This kind of solidarity, surely, is what the Rev. Martin Niemoller had in mind when, on January 6, 1946, he warned against saying “First they came for the Jews / and I did not speak out / because I was not a Jew.” He meant this pragmatically, but also morally. This is the prophetic call that our most precious traditions put forth.
Finally, beyond the pragmatism and morality of intersectionality, there are also the cold, hard facts. The North Carolina rollback is not about “anti-gay hate.” It is part of a wider campaign to preserve white supremacy, Christian hegemony, inequality and the power of anti-democratic elites. Transphobia and homophobia are parts of it, but not the sum of it.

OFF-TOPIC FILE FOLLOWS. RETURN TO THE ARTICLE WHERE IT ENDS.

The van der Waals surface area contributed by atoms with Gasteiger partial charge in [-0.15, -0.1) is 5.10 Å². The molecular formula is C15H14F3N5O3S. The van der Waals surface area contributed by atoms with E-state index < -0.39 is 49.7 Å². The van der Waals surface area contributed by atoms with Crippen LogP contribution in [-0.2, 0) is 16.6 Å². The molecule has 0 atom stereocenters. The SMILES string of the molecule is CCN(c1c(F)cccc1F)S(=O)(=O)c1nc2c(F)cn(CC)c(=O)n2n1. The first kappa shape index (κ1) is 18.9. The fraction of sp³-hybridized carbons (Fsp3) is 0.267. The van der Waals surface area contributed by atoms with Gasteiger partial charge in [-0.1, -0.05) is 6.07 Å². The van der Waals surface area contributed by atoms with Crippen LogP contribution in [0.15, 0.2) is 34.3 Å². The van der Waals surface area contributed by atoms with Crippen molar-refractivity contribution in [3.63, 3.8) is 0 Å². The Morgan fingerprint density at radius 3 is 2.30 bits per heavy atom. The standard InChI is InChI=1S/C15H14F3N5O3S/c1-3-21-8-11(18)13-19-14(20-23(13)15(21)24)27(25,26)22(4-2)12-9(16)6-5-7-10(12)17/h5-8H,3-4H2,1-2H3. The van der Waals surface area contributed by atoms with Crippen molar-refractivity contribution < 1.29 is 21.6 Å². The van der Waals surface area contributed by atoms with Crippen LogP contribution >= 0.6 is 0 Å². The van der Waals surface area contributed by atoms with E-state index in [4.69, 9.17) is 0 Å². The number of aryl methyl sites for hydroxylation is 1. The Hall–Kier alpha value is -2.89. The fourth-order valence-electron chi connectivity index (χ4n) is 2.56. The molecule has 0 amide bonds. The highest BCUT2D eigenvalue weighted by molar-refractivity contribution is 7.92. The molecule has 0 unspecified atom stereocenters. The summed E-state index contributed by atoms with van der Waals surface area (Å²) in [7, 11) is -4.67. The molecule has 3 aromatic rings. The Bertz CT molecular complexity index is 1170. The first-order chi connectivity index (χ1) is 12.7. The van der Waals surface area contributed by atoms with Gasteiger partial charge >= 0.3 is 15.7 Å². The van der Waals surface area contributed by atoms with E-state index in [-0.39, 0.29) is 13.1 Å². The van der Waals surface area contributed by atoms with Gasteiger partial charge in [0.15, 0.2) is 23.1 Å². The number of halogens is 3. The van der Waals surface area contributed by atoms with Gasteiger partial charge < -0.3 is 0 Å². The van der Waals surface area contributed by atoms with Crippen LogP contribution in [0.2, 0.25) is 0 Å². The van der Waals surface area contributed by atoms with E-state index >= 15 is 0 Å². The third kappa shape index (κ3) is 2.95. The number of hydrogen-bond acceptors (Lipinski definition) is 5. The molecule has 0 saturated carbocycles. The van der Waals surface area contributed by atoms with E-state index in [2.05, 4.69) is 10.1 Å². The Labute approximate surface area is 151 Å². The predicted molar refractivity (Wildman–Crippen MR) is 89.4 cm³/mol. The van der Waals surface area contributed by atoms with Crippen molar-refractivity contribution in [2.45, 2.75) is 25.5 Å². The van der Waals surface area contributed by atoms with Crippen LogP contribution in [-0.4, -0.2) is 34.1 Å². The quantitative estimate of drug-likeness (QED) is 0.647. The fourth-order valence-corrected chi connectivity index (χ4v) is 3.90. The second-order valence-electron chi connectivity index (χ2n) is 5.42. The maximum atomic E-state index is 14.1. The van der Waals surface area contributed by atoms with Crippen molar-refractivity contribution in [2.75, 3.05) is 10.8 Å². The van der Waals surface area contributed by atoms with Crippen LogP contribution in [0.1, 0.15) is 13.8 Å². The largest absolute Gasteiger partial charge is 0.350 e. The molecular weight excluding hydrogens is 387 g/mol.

That’s why I’m a Jewish queer against voter suppression, a white-collar professional for a living minimum wage, a privileged white man for racial justice. And that’s why I find it repellant that some people in my various identity groups are donating millions of dollars to promote injustice for everyone but themselves. It’s as if they’re reading a different Torah, one of sheer self-interest.
North Carolina’s Republican regime is on the wrong side of history. Lies like theirs do not prevail. And those who promote them will one day have their names blotted out.
Jay Michaelson is a contributing editor to the Forward. Follow him on Twitter @JayMichaelson
In Response to North Carolina’s Law, a Jewish Case for Intersectionality